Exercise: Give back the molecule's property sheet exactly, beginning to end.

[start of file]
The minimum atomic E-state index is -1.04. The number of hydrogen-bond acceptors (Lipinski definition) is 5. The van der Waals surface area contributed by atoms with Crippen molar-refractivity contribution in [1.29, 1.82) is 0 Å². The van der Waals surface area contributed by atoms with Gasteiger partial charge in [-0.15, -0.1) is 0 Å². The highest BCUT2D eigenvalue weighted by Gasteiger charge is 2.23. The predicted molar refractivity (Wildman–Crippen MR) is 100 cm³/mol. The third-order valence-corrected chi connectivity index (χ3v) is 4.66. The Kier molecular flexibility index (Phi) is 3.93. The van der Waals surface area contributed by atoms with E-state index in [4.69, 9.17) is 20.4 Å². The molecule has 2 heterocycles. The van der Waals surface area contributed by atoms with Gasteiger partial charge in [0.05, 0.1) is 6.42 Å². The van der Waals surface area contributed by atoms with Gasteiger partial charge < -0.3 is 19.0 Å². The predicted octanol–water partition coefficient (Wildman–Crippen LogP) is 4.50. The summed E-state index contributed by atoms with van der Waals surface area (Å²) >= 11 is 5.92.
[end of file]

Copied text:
The minimum atomic E-state index is -1.04. The number of hydrogen-bond acceptors (Lipinski definition) is 5. The van der Waals surface area contributed by atoms with Crippen molar-refractivity contribution in [1.29, 1.82) is 0 Å². The van der Waals surface area contributed by atoms with Gasteiger partial charge in [-0.15, -0.1) is 0 Å². The highest BCUT2D eigenvalue weighted by Gasteiger charge is 2.23. The predicted molar refractivity (Wildman–Crippen MR) is 100 cm³/mol. The third-order valence-corrected chi connectivity index (χ3v) is 4.66. The Kier molecular flexibility index (Phi) is 3.93. The van der Waals surface area contributed by atoms with E-state index in [4.69, 9.17) is 20.4 Å². The molecule has 2 heterocycles. The van der Waals surface area contributed by atoms with Gasteiger partial charge in [0.05, 0.1) is 6.42 Å². The van der Waals surface area contributed by atoms with Gasteiger partial charge < -0.3 is 19.0 Å². The predicted octanol–water partition coefficient (Wildman–Crippen LogP) is 4.50. The summed E-state index contributed by atoms with van der Waals surface area (Å²) >= 11 is 5.92.